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in Article XV of this treaty, shall be held inoperative and void until the holders of such grants and contracts shall recognize the concessions made in this treaty to the Government and citizens of the United States with respect to such interoceanic routes, or either of them, and shall agree to observe and be governed by these concessions as fully as if they had been embraced in their original grants or contracts; after which recognition and agreement said guarantee and protection shall be in full force; provided that nothing herein contained shall be construed either to affirm or to deny the validity of the said contracts.

ART. XIX. After ten years from the completion of a railroad, or any other route of communication through the territory of Nicaragua from the Atlantic to the Pacific Ocean, no company which may have constructed or be in possession of the same shall ever divide, directly or indirectly, by the issue of new stock, the payment of dividends or otherwise, more than fifteen per cent per annum, or at that rate, to its stockholders from tolls collected thereupon; but whenever the tolls shall be found to yield a larger profit than this, they shall be reduced to the standard of fifteen per cent per annum.

ART. XX. The two high contracting parties, desiring to make this treaty as durable as possible, agree that this treaty shall remain in full force for the term of fifteen years from the day of the exchange of the ratifications; and either party shall have the right to notify the other of its intention to terminate, alter, or reform this treaty, at least twelve months before the expiration of the fifteen years; if no such notice be given, then this treaty shall continue binding beyond the said time, and until twelve months shall have elapsed from the day on which one of the parties shall notify the other of its intention to alter, reform, or abrogate this treaty.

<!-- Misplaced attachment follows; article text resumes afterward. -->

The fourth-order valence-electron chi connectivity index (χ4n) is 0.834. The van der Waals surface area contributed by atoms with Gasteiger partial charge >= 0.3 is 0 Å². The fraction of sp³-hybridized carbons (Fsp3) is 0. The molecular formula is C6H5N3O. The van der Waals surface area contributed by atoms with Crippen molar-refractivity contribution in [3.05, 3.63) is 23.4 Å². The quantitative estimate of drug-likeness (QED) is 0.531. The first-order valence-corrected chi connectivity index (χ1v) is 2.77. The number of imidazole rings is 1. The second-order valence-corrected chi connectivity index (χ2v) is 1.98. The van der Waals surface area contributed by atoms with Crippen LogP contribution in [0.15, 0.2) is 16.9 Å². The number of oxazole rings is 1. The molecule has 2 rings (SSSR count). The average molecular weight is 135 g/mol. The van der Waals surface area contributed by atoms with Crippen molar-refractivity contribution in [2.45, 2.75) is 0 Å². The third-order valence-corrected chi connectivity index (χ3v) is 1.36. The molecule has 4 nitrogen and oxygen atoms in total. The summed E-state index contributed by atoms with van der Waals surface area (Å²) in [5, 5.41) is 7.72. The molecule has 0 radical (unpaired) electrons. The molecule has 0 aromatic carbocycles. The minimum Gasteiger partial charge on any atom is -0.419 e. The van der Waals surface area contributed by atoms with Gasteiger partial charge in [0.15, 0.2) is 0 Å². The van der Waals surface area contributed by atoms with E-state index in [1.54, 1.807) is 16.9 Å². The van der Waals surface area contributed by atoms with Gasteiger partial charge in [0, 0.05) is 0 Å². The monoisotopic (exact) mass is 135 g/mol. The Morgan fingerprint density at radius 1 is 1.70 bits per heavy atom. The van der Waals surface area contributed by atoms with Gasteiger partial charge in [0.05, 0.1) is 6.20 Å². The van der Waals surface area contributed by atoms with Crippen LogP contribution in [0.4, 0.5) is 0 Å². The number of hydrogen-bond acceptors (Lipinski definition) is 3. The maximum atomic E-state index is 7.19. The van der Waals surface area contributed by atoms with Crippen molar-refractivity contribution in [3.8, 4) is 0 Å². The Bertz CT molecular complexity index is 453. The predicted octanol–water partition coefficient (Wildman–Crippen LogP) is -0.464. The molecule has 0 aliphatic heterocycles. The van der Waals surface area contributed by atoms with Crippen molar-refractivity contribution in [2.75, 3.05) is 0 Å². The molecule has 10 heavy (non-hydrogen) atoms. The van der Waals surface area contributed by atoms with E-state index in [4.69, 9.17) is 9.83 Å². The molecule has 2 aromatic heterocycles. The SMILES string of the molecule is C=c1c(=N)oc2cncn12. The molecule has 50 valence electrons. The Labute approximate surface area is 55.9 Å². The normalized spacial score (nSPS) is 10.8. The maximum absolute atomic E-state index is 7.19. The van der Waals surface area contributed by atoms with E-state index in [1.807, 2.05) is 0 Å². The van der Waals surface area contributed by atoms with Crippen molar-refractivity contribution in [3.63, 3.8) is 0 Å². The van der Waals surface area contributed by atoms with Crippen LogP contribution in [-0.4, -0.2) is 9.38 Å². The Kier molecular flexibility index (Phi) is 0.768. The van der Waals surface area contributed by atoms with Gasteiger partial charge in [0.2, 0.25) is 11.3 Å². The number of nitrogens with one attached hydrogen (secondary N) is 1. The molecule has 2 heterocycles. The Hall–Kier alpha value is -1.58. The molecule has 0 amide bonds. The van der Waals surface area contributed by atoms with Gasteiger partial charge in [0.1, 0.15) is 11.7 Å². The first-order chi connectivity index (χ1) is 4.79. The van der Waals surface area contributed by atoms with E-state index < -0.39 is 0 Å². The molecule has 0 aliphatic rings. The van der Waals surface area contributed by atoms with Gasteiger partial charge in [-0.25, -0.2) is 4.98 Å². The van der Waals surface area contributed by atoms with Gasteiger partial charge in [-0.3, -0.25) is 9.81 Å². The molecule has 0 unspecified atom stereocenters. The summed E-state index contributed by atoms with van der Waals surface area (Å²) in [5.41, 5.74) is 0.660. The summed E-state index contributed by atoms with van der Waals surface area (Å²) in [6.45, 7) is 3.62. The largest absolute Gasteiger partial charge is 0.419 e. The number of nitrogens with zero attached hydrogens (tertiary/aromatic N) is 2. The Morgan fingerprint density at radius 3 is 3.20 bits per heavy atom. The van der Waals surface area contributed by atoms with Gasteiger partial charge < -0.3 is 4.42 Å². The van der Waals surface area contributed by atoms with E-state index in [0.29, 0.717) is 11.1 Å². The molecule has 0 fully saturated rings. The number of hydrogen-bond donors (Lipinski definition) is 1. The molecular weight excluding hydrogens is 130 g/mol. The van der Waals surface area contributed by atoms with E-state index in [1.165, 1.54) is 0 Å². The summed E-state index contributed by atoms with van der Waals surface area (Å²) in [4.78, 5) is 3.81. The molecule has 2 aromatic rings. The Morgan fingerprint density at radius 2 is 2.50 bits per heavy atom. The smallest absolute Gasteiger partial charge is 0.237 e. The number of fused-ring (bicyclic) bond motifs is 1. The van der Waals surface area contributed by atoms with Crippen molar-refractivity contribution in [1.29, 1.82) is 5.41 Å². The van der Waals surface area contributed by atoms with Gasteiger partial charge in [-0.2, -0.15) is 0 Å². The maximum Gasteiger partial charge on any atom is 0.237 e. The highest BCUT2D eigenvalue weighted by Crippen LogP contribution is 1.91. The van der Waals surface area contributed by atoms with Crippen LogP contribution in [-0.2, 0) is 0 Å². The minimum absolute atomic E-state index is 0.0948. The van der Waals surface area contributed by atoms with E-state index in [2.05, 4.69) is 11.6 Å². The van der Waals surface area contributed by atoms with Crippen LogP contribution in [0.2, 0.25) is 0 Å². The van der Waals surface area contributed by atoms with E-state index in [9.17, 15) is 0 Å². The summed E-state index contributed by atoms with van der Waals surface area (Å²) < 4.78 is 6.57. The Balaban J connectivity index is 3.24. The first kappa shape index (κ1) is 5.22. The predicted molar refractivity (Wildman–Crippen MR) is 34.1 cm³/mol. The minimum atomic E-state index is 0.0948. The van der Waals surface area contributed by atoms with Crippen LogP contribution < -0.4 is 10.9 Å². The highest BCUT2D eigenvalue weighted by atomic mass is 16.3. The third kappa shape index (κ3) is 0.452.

ART. XXI. The present treaty shall be ratified, and the ratifications exchanged at the city of Managua, within one year, or sooner if possible.

In faith whereof the respective Plenipotentiaries have signed the same and affixed thereto their respective seals.

Done at the city of Managua, this twenty-first day of June, in the year of our Lord one thousand eight hundred and sixty-seven.




(Concluded November 18, 1901; ratification advised by Senate December 16, 1901; ratified by President December 26, 1901; ratifications exchanged February 21, 1902; proclaimed February 22, 1902)


I. Convention of April 19, 1850.

II. Construction of canal. III. Rules of neutralization. IV. Change of sovereignty.

V. Ratification.

The United States of America and His Majesty Edward the Seventh, of the United Kingdom of Great Britain and Ireland, and of the British Dominions beyond the Seas, King and Emperor of India, being desirous to facilitate the construction of a ship canal to connect the Atlantic and Pacific Oceans, by whatever route may be considered expedient, and to that end to remove any objection which may arise out of the Convention of the 19th April, 1850, commonly called the Clayton-Bulwer Treaty, to the construction of such canal under the auspices of the Government of the United States, without impairing the "general principle" of neutralization established in Article VIII of that Convention, have for that purpose appointed as their Plenipotentiaries:

The President of the United States, John Hay, Secretary of State of the United States of America;

And His Majesty Edward the Seventh, of the United Kingdom of Great Britain and Ireland, and of the British Dominions beyond the Seas, King, and Emperor of India, the Right Honorable Lord Pauncefote, G. C. B., G. C. M. G., His Majesty's Ambassador Extraordinary and Plenipotentiary to the United States;

Who, having communicated to each other their full powers which were found to be in due and proper form, have agreed upon the following Articles: ARTICLE I. The High Contracting Parties agree that the present Treaty shall supersede the afore-mentioned Convention of the 19th April, 1850.

ART. II. It is agreed that the canal may be constructed under the auspices of the Government of the United States, either directly at its own cost, or by gift or loan of money to individuals or Corporations, or through subscription to or purchase of stock or shares, and that, subject to the provisions of the present Treaty, the said Government shall have and enjoy all the rights incident to such construction, as well as the exclusive right of providing for the regulation and management of the canal.

ART. III. The United States adopts, as the basis of the neutralization of such ship canal, the following rules, substantially as embodied in the Convention of Constantinople, signed the 28th October, 1888, for the free navigation of the Suez Canal, that is to say: